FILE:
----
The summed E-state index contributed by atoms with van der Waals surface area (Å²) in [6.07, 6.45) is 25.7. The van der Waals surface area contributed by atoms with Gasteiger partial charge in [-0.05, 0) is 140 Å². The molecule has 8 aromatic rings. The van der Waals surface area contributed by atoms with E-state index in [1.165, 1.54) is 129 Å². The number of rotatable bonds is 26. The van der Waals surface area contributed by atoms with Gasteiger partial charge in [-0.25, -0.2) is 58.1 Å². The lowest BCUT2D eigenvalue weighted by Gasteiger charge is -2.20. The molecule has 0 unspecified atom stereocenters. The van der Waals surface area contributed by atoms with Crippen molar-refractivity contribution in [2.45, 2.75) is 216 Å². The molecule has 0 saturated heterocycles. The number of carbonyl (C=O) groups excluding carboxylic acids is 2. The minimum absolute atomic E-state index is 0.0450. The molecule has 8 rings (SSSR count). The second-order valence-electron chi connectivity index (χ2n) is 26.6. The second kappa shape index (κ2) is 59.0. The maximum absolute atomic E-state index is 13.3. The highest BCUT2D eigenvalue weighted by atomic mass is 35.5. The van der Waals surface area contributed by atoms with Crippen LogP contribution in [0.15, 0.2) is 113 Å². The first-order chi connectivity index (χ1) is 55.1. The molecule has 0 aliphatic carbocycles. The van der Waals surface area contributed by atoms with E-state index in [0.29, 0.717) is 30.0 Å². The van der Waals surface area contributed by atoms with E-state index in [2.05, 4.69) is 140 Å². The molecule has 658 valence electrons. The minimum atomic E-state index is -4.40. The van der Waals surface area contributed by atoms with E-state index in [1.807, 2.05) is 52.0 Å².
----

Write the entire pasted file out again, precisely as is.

The summed E-state index contributed by atoms with van der Waals surface area (Å²) in [6.07, 6.45) is 25.7. The van der Waals surface area contributed by atoms with Gasteiger partial charge in [-0.05, 0) is 140 Å². The molecule has 8 aromatic rings. The van der Waals surface area contributed by atoms with E-state index in [1.165, 1.54) is 129 Å². The number of rotatable bonds is 26. The van der Waals surface area contributed by atoms with Gasteiger partial charge in [-0.25, -0.2) is 58.1 Å². The lowest BCUT2D eigenvalue weighted by Gasteiger charge is -2.20. The molecule has 0 unspecified atom stereocenters. The van der Waals surface area contributed by atoms with Crippen molar-refractivity contribution in [2.45, 2.75) is 216 Å². The molecule has 0 saturated heterocycles. The number of carbonyl (C=O) groups excluding carboxylic acids is 2. The minimum absolute atomic E-state index is 0.0450. The molecule has 8 rings (SSSR count). The second-order valence-electron chi connectivity index (χ2n) is 26.6. The second kappa shape index (κ2) is 59.0. The maximum absolute atomic E-state index is 13.3. The highest BCUT2D eigenvalue weighted by atomic mass is 35.5. The van der Waals surface area contributed by atoms with Crippen LogP contribution in [0.15, 0.2) is 113 Å². The first-order chi connectivity index (χ1) is 55.1. The molecule has 0 aliphatic carbocycles. The van der Waals surface area contributed by atoms with E-state index in [0.29, 0.717) is 30.0 Å². The van der Waals surface area contributed by atoms with E-state index in [2.05, 4.69) is 140 Å². The molecule has 658 valence electrons. The minimum atomic E-state index is -4.40. The van der Waals surface area contributed by atoms with E-state index in [1.807, 2.05) is 52.0 Å².